establishable

establishable

(ɪˈstæblɪʃəbəl)
adj
able to be established or secured
References in periodicals archive ?
The figure of the defiant hero, whose presence is establishable in a good number of Nigerian narratives, including The Interpreters (SOYINKA, 1972) and The Famished Road (OKRI, 1992), is one of them.
The footnote accompanying this statement again points us to passages in Spinoza's Critique of Religion, this time to passages arguing that the positive or scientific mind rests on a "will," not on an establishable progress of consciousness, at least in the case of the Spinozistic Enlightenment.
If this occurs, it is usually the case that an establishable paradigm will have developed that will have associated with it recognizable patterns of behaviour.
If the foregoing criticisms are correct then even if Peacocke could somehow single out a priori the Natural Selection explanation as the one that best reduces complexity with respect to the occurrence of perceptual states (10) (premise (5)), the inference to its being the most likely (premise (6)), will be mediated by (4), which itself depends on (2), and, as we have argued, he hasn't shown (2) to be establishable a priori.
The bibliography of his writings shows that his range is much wider than runology, though that is itself a wide-ranging subject on which not many scholars have written with such good sense and care for establishable truth as he.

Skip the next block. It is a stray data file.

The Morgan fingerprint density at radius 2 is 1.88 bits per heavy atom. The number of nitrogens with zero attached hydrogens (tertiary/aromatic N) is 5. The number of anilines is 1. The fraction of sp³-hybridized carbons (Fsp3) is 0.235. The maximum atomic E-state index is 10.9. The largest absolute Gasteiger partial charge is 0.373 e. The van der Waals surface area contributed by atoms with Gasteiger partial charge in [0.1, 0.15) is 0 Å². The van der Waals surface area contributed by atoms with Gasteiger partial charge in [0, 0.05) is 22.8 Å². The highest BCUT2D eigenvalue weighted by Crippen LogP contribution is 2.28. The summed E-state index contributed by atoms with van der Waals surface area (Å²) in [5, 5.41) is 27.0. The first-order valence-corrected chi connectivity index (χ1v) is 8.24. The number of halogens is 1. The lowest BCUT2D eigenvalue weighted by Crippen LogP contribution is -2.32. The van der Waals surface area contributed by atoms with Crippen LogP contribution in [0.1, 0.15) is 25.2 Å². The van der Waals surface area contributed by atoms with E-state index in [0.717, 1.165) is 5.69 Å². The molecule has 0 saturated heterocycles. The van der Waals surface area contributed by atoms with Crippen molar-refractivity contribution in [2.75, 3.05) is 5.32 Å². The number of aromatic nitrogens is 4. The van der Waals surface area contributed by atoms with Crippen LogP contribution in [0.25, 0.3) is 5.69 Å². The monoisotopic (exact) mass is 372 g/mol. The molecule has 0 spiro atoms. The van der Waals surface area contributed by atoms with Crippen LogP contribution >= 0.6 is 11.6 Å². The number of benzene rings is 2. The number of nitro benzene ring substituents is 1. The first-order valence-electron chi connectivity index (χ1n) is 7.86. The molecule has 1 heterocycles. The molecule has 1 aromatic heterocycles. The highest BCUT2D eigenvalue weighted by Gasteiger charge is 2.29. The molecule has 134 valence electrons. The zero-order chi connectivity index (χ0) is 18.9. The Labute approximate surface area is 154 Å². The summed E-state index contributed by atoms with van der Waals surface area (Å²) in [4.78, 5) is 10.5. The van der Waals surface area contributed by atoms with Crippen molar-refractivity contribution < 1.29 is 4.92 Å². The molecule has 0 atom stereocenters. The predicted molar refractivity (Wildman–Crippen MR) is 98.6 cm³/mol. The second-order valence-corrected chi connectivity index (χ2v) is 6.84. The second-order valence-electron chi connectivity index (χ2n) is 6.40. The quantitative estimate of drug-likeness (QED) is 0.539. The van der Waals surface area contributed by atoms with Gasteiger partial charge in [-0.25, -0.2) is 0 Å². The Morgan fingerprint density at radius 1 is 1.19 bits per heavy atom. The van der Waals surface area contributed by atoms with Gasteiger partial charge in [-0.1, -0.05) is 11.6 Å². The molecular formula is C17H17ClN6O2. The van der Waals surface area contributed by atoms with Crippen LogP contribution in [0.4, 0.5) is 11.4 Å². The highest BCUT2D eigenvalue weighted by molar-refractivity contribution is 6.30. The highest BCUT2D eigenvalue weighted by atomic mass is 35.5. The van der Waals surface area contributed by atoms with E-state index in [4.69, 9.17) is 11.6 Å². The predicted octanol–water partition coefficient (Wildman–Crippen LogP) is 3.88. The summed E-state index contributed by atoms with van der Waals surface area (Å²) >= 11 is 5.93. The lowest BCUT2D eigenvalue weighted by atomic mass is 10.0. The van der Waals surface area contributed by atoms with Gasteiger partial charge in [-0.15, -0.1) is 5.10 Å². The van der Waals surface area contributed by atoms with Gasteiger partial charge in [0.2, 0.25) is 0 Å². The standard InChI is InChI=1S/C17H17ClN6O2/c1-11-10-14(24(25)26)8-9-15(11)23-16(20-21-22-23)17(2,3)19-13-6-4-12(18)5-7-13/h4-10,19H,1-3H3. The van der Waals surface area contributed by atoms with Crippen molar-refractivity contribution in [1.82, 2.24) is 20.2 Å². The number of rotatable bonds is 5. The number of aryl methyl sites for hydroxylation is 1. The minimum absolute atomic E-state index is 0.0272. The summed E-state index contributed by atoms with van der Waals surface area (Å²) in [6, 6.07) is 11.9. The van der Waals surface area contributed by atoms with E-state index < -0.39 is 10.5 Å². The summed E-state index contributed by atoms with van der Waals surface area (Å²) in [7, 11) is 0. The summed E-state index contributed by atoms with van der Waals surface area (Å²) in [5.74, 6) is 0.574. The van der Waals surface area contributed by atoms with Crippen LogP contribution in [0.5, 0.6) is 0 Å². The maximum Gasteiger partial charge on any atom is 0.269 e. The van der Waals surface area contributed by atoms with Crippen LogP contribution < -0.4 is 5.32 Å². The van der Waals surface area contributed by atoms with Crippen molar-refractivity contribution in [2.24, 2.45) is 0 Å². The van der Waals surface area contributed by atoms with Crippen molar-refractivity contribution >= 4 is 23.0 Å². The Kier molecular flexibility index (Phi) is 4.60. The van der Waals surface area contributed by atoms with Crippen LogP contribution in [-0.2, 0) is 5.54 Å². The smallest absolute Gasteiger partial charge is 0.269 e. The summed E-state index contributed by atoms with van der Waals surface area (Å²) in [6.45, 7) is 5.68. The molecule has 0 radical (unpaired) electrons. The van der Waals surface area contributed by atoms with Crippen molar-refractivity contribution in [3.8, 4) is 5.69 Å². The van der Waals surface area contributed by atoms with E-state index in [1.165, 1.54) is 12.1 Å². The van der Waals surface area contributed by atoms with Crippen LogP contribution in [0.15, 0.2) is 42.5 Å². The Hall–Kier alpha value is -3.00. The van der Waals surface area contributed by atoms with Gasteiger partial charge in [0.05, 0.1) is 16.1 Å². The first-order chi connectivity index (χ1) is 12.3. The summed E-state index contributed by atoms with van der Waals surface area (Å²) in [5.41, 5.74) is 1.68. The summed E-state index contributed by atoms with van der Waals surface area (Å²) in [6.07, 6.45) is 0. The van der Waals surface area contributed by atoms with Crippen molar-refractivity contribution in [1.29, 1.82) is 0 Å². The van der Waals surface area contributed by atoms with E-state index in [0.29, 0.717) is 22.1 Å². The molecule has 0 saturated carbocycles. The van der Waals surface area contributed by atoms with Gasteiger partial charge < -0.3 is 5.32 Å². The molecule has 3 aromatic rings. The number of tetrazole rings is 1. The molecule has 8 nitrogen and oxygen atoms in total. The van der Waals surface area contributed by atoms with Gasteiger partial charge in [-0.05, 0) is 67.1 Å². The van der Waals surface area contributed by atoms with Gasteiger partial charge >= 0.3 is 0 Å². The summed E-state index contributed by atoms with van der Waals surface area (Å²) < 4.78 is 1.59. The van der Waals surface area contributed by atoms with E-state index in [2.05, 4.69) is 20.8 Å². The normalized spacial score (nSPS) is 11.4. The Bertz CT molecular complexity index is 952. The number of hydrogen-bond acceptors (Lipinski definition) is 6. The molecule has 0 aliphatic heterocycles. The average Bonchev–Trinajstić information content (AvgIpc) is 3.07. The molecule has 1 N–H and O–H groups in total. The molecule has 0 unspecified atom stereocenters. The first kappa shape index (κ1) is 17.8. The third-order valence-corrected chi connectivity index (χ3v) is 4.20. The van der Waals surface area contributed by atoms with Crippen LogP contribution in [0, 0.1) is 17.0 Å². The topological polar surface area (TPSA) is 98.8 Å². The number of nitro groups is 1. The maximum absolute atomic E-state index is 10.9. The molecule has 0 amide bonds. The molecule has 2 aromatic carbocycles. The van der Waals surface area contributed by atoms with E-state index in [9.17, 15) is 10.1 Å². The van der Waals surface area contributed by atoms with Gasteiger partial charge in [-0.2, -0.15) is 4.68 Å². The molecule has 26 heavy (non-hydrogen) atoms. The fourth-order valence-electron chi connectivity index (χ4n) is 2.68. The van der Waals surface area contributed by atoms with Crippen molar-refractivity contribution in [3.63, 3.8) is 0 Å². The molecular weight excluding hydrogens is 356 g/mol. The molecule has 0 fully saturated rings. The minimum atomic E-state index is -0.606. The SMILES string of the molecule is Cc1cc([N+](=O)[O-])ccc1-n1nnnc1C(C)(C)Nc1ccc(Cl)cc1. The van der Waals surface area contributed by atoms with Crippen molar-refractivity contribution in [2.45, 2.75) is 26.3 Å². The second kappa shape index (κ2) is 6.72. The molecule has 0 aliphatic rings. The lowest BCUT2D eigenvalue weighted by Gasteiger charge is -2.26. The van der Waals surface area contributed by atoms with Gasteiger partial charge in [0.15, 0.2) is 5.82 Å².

It is only to say that its actual truth is establishable in a special way.
The present a priori advantage, if it is one, is simply an advantage of any a priori statement over any empirical one: the former, but not the latter, is establishable with certainty and cannot be refuted by experience.
To find "heterogeneity" in musical identity is an easily establishable matter in the case of much jazz, more so today in light of the proliferation of digital sampling in hip hop and the numerous, overlapping, and often ambivalently contradictory texts enacted in hip-hop performance.
Or, to pose a related question from a slightly different perspective, is Jesus' resurrection part of the historically establishable ground of faith, or is it to be classified as an object of faith which is not part of that historically recognizable foundation?
They observe, sometimes haltingly and blushingly, that after all it is by no means establishable on grounds of evidence and logic that there is any virtue in being humanitarian.